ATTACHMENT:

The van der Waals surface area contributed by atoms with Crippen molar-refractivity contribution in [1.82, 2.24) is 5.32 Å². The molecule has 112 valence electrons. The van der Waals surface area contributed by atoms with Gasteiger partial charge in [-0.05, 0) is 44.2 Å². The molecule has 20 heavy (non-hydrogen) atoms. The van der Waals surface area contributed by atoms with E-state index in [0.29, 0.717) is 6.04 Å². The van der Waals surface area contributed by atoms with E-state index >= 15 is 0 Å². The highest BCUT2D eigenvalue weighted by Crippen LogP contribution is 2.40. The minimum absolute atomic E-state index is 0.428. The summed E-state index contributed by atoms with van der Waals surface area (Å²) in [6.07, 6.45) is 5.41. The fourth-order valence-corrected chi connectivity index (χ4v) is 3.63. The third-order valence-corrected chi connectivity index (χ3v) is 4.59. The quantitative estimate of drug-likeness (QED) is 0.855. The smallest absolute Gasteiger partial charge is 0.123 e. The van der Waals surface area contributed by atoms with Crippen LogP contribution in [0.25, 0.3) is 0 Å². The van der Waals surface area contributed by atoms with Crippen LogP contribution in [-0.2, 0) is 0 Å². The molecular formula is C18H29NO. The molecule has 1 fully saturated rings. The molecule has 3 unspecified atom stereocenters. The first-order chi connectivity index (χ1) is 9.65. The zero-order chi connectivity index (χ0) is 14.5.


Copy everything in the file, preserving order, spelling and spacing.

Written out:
The van der Waals surface area contributed by atoms with Crippen molar-refractivity contribution in [1.82, 2.24) is 5.32 Å². The molecule has 112 valence electrons. The van der Waals surface area contributed by atoms with Gasteiger partial charge in [-0.05, 0) is 44.2 Å². The molecule has 20 heavy (non-hydrogen) atoms. The van der Waals surface area contributed by atoms with E-state index in [0.29, 0.717) is 6.04 Å². The van der Waals surface area contributed by atoms with E-state index >= 15 is 0 Å². The highest BCUT2D eigenvalue weighted by Crippen LogP contribution is 2.40. The minimum absolute atomic E-state index is 0.428. The summed E-state index contributed by atoms with van der Waals surface area (Å²) in [6.07, 6.45) is 5.41. The fourth-order valence-corrected chi connectivity index (χ4v) is 3.63. The third-order valence-corrected chi connectivity index (χ3v) is 4.59. The quantitative estimate of drug-likeness (QED) is 0.855. The smallest absolute Gasteiger partial charge is 0.123 e. The van der Waals surface area contributed by atoms with Crippen LogP contribution in [0.25, 0.3) is 0 Å². The van der Waals surface area contributed by atoms with Crippen LogP contribution in [-0.2, 0) is 0 Å². The molecular formula is C18H29NO. The molecule has 1 fully saturated rings. The molecule has 3 unspecified atom stereocenters. The first-order chi connectivity index (χ1) is 9.65. The zero-order chi connectivity index (χ0) is 14.5.